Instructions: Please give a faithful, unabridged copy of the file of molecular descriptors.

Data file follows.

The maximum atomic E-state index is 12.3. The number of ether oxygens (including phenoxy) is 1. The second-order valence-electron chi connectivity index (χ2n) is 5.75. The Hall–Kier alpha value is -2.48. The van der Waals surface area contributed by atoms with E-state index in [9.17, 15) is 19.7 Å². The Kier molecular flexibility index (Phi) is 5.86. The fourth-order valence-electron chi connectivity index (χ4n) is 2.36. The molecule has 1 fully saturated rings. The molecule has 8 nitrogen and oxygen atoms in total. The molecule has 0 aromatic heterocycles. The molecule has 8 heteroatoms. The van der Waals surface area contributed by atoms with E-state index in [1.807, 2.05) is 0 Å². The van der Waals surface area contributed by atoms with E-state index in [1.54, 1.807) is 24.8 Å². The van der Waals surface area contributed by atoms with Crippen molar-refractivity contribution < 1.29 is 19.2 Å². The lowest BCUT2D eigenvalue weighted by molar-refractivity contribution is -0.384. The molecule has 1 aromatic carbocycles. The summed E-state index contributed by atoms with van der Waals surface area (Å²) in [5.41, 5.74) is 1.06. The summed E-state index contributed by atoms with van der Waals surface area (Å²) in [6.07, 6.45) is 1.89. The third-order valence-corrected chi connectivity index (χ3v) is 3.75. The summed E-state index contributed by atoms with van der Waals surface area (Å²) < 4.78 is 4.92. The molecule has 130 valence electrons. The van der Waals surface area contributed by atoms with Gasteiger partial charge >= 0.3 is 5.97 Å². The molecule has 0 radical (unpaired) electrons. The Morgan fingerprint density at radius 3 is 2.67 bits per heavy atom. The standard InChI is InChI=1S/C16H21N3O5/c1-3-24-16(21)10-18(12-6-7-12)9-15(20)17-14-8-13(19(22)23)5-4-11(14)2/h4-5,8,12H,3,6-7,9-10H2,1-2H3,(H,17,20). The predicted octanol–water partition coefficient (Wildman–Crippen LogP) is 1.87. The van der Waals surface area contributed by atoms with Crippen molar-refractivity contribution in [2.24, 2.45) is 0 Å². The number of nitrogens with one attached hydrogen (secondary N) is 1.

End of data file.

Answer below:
The maximum atomic E-state index is 12.3. The number of ether oxygens (including phenoxy) is 1. The second-order valence-electron chi connectivity index (χ2n) is 5.75. The Hall–Kier alpha value is -2.48. The van der Waals surface area contributed by atoms with E-state index in [9.17, 15) is 19.7 Å². The Kier molecular flexibility index (Phi) is 5.86. The fourth-order valence-electron chi connectivity index (χ4n) is 2.36. The molecule has 1 fully saturated rings. The molecule has 8 nitrogen and oxygen atoms in total. The molecule has 0 aromatic heterocycles. The molecule has 8 heteroatoms. The van der Waals surface area contributed by atoms with E-state index in [1.807, 2.05) is 0 Å². The van der Waals surface area contributed by atoms with E-state index in [1.54, 1.807) is 24.8 Å². The van der Waals surface area contributed by atoms with Crippen molar-refractivity contribution < 1.29 is 19.2 Å². The lowest BCUT2D eigenvalue weighted by molar-refractivity contribution is -0.384. The molecule has 1 aromatic carbocycles. The summed E-state index contributed by atoms with van der Waals surface area (Å²) in [5.41, 5.74) is 1.06. The summed E-state index contributed by atoms with van der Waals surface area (Å²) in [6.07, 6.45) is 1.89. The third-order valence-corrected chi connectivity index (χ3v) is 3.75. The summed E-state index contributed by atoms with van der Waals surface area (Å²) < 4.78 is 4.92. The molecule has 130 valence electrons. The van der Waals surface area contributed by atoms with Gasteiger partial charge >= 0.3 is 5.97 Å². The molecule has 0 radical (unpaired) electrons. The Morgan fingerprint density at radius 3 is 2.67 bits per heavy atom. The standard InChI is InChI=1S/C16H21N3O5/c1-3-24-16(21)10-18(12-6-7-12)9-15(20)17-14-8-13(19(22)23)5-4-11(14)2/h4-5,8,12H,3,6-7,9-10H2,1-2H3,(H,17,20). The predicted octanol–water partition coefficient (Wildman–Crippen LogP) is 1.87. The van der Waals surface area contributed by atoms with Crippen molar-refractivity contribution in [2.24, 2.45) is 0 Å². The number of nitrogens with one attached hydrogen (secondary N) is 1.